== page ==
Lord Jim

In Lord Jim, the authority of Marlow as the narrator of Jim’s story is constantly being undermined or destabilized. Rather than really controlling the judgments that readers should cast on Jim, Marlow makes it clear that even his own intimate, first-hand contact with Jim, fails to allow him to come closer to the truth of what the man really is. As he declares, “I wanted to know –and to this day I don’t know, I can only guess.” Just as Heart of Darkness, in which the framed narrative underlies how the limitations of observations and Marlow’s own omission of details may deter readers from obtaining the true account, Lord Jim also reveals such complications, and to a much larger degree. Truth is rendered so elusive that judgments become very difficult at time. Marlow is so often in doubt of his own judgments, “I don’t pretend I understood him. The views he let me have of himself were like those glimpses through the shifting rents in a thick fog –bits of vivid and vanishing detail…upon the whole he was misleading.”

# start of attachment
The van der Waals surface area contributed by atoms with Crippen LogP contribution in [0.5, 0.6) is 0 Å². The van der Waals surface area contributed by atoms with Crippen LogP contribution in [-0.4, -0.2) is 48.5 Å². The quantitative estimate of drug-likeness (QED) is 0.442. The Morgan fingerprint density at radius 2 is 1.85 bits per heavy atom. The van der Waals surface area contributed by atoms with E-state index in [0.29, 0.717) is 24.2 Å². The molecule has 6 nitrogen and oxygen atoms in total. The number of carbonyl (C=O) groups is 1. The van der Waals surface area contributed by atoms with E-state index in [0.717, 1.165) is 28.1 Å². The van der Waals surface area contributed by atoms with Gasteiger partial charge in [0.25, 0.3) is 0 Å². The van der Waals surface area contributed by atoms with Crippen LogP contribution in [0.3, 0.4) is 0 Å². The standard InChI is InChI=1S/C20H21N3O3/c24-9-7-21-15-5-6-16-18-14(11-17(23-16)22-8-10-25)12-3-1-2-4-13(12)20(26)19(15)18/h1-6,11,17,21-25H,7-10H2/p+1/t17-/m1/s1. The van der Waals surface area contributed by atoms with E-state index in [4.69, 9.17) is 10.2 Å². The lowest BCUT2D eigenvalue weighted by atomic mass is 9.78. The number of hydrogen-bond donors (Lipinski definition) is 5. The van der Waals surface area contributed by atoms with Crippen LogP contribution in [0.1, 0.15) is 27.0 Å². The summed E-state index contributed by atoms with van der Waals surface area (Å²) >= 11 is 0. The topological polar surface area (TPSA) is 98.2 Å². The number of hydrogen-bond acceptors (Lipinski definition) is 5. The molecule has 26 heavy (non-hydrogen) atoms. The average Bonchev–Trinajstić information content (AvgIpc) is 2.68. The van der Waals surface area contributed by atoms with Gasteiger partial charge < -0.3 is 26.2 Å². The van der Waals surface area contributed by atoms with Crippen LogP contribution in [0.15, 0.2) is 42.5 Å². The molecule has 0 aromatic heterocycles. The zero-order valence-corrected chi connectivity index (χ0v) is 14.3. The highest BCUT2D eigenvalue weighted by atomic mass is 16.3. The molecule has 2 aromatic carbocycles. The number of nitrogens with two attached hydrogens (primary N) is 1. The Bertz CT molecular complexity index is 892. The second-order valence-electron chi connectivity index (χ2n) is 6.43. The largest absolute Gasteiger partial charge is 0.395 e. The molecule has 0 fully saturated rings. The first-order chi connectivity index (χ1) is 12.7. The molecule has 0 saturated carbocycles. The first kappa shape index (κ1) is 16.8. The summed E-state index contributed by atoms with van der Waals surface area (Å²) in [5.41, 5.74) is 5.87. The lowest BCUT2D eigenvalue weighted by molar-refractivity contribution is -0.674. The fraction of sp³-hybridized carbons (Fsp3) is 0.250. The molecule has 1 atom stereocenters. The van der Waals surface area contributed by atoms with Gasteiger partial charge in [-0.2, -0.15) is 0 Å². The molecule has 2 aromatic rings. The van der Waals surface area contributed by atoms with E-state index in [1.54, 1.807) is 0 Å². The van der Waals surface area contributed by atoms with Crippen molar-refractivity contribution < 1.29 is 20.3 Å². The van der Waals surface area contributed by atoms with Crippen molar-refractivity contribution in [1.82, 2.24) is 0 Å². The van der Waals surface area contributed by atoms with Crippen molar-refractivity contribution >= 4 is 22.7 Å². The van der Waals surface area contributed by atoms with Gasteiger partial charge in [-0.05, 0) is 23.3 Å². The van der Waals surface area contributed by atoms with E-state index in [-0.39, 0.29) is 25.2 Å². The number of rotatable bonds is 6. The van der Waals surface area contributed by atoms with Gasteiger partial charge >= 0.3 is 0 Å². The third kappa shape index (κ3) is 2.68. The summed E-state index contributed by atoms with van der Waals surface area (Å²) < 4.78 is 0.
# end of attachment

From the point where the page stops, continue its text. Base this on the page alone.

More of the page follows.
Marlow’s encounters with other characters sometimes provide a platform for readers to assess the different viewpoints and how they may contribute to painting a ‘big picture’ for clearer understanding of Jim’s character. However, this can contribute to the moral ambiguity as well. For instance, how is Jim to be judged for his actions for the incident of Patna? The French Lieutenant earnestly admits, “Man is born a coward…” Therefore, rather than enforcing a universal standard or reading, it seems that Conrad prefers to let readers be confronted by the shortcomings of human ideals, actions and inerpretations and judge for themselves.

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